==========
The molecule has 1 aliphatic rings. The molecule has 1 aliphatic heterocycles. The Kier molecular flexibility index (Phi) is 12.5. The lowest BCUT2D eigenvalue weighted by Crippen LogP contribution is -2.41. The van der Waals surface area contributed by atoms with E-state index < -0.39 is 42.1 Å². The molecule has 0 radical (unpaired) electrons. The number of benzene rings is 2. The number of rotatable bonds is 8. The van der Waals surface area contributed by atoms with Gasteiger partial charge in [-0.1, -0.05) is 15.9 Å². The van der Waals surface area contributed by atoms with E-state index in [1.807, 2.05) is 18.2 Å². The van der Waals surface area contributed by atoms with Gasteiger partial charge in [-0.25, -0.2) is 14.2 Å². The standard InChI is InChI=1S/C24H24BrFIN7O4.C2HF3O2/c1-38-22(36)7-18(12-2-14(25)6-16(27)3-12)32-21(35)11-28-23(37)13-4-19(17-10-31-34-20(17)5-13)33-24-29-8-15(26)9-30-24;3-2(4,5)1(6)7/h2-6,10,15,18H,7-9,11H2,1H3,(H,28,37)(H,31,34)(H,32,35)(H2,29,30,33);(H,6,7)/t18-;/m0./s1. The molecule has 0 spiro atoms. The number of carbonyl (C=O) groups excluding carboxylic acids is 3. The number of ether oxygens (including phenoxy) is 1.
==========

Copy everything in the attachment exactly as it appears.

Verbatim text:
The molecule has 1 aliphatic rings. The molecule has 1 aliphatic heterocycles. The Kier molecular flexibility index (Phi) is 12.5. The lowest BCUT2D eigenvalue weighted by Crippen LogP contribution is -2.41. The van der Waals surface area contributed by atoms with E-state index < -0.39 is 42.1 Å². The molecule has 0 radical (unpaired) electrons. The number of benzene rings is 2. The number of rotatable bonds is 8. The van der Waals surface area contributed by atoms with Gasteiger partial charge in [-0.1, -0.05) is 15.9 Å². The van der Waals surface area contributed by atoms with E-state index in [1.807, 2.05) is 18.2 Å². The van der Waals surface area contributed by atoms with Gasteiger partial charge in [-0.25, -0.2) is 14.2 Å². The standard InChI is InChI=1S/C24H24BrFIN7O4.C2HF3O2/c1-38-22(36)7-18(12-2-14(25)6-16(27)3-12)32-21(35)11-28-23(37)13-4-19(17-10-31-34-20(17)5-13)33-24-29-8-15(26)9-30-24;3-2(4,5)1(6)7/h2-6,10,15,18H,7-9,11H2,1H3,(H,28,37)(H,31,34)(H,32,35)(H2,29,30,33);(H,6,7)/t18-;/m0./s1. The molecule has 0 spiro atoms. The number of carbonyl (C=O) groups excluding carboxylic acids is 3. The number of ether oxygens (including phenoxy) is 1.